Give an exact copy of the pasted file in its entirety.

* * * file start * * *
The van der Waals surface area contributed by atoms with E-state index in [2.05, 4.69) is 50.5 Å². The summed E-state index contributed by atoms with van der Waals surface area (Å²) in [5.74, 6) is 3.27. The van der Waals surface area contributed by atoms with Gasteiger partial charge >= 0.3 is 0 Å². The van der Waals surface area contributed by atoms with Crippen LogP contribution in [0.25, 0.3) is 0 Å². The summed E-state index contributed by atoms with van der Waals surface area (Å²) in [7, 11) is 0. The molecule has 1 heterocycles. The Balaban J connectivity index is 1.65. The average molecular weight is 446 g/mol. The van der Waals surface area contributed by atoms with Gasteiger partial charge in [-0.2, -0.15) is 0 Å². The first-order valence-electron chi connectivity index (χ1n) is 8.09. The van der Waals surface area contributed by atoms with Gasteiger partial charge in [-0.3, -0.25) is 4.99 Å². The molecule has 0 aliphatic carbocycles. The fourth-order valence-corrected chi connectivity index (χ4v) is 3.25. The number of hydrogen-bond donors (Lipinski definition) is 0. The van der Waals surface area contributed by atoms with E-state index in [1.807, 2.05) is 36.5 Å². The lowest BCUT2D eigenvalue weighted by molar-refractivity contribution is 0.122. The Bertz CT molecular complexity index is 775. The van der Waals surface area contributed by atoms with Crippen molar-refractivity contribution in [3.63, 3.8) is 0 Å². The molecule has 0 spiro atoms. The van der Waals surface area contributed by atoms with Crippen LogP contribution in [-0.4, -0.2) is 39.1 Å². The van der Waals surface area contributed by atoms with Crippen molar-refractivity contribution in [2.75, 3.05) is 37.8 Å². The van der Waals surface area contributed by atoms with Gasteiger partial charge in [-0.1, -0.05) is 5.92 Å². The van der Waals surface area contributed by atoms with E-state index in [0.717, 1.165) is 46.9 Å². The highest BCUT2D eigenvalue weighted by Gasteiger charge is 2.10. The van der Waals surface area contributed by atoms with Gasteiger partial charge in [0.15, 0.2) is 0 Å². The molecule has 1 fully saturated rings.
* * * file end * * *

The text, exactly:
The van der Waals surface area contributed by atoms with E-state index in [2.05, 4.69) is 50.5 Å². The summed E-state index contributed by atoms with van der Waals surface area (Å²) in [5.74, 6) is 3.27. The van der Waals surface area contributed by atoms with Gasteiger partial charge >= 0.3 is 0 Å². The van der Waals surface area contributed by atoms with Crippen LogP contribution in [0.25, 0.3) is 0 Å². The summed E-state index contributed by atoms with van der Waals surface area (Å²) in [7, 11) is 0. The molecule has 1 heterocycles. The Balaban J connectivity index is 1.65. The average molecular weight is 446 g/mol. The van der Waals surface area contributed by atoms with Gasteiger partial charge in [-0.2, -0.15) is 0 Å². The first-order valence-electron chi connectivity index (χ1n) is 8.09. The van der Waals surface area contributed by atoms with Gasteiger partial charge in [-0.3, -0.25) is 4.99 Å². The molecule has 0 aliphatic carbocycles. The fourth-order valence-corrected chi connectivity index (χ4v) is 3.25. The number of hydrogen-bond donors (Lipinski definition) is 0. The van der Waals surface area contributed by atoms with E-state index in [1.807, 2.05) is 36.5 Å². The lowest BCUT2D eigenvalue weighted by molar-refractivity contribution is 0.122. The Bertz CT molecular complexity index is 775. The van der Waals surface area contributed by atoms with Crippen molar-refractivity contribution in [3.63, 3.8) is 0 Å². The molecule has 0 spiro atoms. The van der Waals surface area contributed by atoms with Crippen LogP contribution in [-0.4, -0.2) is 39.1 Å². The van der Waals surface area contributed by atoms with Crippen molar-refractivity contribution in [2.75, 3.05) is 37.8 Å². The van der Waals surface area contributed by atoms with Gasteiger partial charge in [-0.1, -0.05) is 5.92 Å². The van der Waals surface area contributed by atoms with E-state index in [0.717, 1.165) is 46.9 Å². The highest BCUT2D eigenvalue weighted by Gasteiger charge is 2.10. The van der Waals surface area contributed by atoms with Gasteiger partial charge in [0.15, 0.2) is 0 Å². The molecule has 1 fully saturated rings.